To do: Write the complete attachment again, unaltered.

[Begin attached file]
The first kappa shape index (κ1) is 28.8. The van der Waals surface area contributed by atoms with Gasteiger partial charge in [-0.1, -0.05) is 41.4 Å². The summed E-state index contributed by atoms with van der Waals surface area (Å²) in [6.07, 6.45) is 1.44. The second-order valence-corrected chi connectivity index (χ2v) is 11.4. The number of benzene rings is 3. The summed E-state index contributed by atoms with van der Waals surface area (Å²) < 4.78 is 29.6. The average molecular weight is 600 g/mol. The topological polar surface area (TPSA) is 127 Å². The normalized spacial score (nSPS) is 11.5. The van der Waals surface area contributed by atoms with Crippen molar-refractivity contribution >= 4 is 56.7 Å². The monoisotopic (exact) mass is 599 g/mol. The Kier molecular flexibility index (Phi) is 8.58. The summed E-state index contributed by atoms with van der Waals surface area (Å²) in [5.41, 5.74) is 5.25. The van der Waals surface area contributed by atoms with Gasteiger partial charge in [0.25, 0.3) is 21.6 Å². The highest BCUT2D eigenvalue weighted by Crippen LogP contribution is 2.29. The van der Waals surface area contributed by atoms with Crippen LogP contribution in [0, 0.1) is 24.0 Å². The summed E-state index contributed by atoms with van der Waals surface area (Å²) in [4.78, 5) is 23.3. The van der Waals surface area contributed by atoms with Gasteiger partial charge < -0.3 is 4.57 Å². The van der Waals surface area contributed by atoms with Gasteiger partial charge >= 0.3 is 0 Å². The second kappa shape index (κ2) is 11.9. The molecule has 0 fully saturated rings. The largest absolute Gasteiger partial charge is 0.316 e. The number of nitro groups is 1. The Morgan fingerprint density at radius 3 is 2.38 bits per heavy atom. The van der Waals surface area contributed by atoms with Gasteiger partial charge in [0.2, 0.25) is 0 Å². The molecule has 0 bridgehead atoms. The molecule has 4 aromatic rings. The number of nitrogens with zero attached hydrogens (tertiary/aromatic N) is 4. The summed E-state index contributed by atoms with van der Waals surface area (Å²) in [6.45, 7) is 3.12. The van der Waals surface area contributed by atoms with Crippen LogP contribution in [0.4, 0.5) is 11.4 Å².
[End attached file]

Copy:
The first kappa shape index (κ1) is 28.8. The van der Waals surface area contributed by atoms with Gasteiger partial charge in [-0.1, -0.05) is 41.4 Å². The summed E-state index contributed by atoms with van der Waals surface area (Å²) in [6.07, 6.45) is 1.44. The second-order valence-corrected chi connectivity index (χ2v) is 11.4. The number of benzene rings is 3. The summed E-state index contributed by atoms with van der Waals surface area (Å²) < 4.78 is 29.6. The average molecular weight is 600 g/mol. The topological polar surface area (TPSA) is 127 Å². The normalized spacial score (nSPS) is 11.5. The van der Waals surface area contributed by atoms with Crippen molar-refractivity contribution >= 4 is 56.7 Å². The monoisotopic (exact) mass is 599 g/mol. The Kier molecular flexibility index (Phi) is 8.58. The summed E-state index contributed by atoms with van der Waals surface area (Å²) in [5.41, 5.74) is 5.25. The van der Waals surface area contributed by atoms with Gasteiger partial charge in [0.25, 0.3) is 21.6 Å². The highest BCUT2D eigenvalue weighted by Crippen LogP contribution is 2.29. The van der Waals surface area contributed by atoms with Crippen LogP contribution in [0, 0.1) is 24.0 Å². The summed E-state index contributed by atoms with van der Waals surface area (Å²) in [4.78, 5) is 23.3. The van der Waals surface area contributed by atoms with Gasteiger partial charge < -0.3 is 4.57 Å². The van der Waals surface area contributed by atoms with Gasteiger partial charge >= 0.3 is 0 Å². The second kappa shape index (κ2) is 11.9. The molecule has 0 fully saturated rings. The largest absolute Gasteiger partial charge is 0.316 e. The number of nitro groups is 1. The Morgan fingerprint density at radius 3 is 2.38 bits per heavy atom. The van der Waals surface area contributed by atoms with Gasteiger partial charge in [0.2, 0.25) is 0 Å². The molecule has 0 bridgehead atoms. The molecule has 4 aromatic rings. The number of nitrogens with zero attached hydrogens (tertiary/aromatic N) is 4. The summed E-state index contributed by atoms with van der Waals surface area (Å²) in [6.45, 7) is 3.12. The van der Waals surface area contributed by atoms with Crippen LogP contribution in [0.4, 0.5) is 11.4 Å².